Perhaps Lance Armstrong should stick to bicycles.
The former champion cyclist who ultimately admitted to cheating his way through seven Tour de France titles was cited weeks later after he initially let his girlfriend take the blame for him when he dinged two parked cars while they were on their way home from a party in December, according to an Aspen Police incident report obtained Tuesday by E! News.
In the Dec. 29 report taken the night after the incident, officers state that Anna Hansen told them she had been driving because Armstrong had been drinking. The report states, "She said...she was driving too fast for conditions and lost control around a snowy corner and collided with the two parked cars."
Per the report, Tom Van Allen, the owner of the home in front of which the accident occurred, told police that he initially thought there was a hit-and-run because he went outside after he heard a noise and only saw two damaged cars. Hansen told the cops that she parked around the corner and then walked back to the accident site, where she gave Van Allen her insurance and other info, thinking he owned the cars, and promised to pay for any damages.
Officer Rick Magnuson states in the report that he informed Hansen it had been her responsibility to report the accident to police and remain at the scene. She told Magnuson that she had driven home and parked her GMC Yukon, which had damages consistent with debris found at the crash site, in the driveway.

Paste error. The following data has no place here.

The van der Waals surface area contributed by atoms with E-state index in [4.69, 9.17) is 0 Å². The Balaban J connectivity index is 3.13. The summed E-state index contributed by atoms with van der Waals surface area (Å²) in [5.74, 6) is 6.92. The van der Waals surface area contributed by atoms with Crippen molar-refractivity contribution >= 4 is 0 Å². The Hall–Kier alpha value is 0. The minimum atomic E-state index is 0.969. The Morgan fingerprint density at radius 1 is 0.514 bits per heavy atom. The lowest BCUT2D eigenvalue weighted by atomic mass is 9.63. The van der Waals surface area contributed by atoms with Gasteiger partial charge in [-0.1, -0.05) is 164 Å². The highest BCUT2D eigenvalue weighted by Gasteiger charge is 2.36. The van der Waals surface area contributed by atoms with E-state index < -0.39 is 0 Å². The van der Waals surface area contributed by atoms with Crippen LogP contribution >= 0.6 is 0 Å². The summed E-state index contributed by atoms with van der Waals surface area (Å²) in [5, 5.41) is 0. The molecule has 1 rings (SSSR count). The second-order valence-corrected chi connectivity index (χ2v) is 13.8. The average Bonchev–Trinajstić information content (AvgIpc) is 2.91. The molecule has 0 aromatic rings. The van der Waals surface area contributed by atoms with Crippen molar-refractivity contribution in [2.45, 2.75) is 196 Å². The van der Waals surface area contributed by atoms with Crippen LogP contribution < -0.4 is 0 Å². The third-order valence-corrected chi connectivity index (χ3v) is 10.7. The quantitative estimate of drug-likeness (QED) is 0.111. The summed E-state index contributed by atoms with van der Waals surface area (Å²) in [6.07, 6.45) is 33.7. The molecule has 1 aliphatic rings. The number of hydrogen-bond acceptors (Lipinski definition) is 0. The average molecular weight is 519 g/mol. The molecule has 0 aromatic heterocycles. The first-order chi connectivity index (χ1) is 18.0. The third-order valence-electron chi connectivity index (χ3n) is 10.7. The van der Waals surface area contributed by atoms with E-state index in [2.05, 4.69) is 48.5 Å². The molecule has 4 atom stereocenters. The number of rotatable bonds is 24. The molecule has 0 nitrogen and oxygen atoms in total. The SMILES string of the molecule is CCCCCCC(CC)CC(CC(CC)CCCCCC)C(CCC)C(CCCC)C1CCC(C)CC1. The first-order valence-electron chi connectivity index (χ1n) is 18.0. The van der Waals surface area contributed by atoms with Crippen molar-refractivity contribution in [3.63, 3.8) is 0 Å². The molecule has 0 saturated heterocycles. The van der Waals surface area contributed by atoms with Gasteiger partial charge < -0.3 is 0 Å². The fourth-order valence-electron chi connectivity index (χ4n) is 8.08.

Hansen later told police the truth in an interview conducted Dec. 31, noting that the roads were "crazy icy," the report continues. She's quoted as saying: "We've had our family name smeared over every paper in the world in the last couple of years and honestly, I've got teenagers, I just wanted to protect my family. I thought, Gosh, Anna Hansen hit some cars, it's not going to show up in the papers, but 'Lance Armstrong hit some cars,' it's going to be a national story."
Hansen reportedly said that the decision to have her take the blame was mutual. She has not been charged with any crime.
Armstrong, meanwhile, is facing up to 90 days in jail and a fine of $150 to $300 if convicted of failure to report an accident. Driving too fast for conditions, also a misdemeanor, carries a $15 to $100 fine, per the Aspen Daily News, which was first to report the latest Armstrong saga.
He is due in court March 17.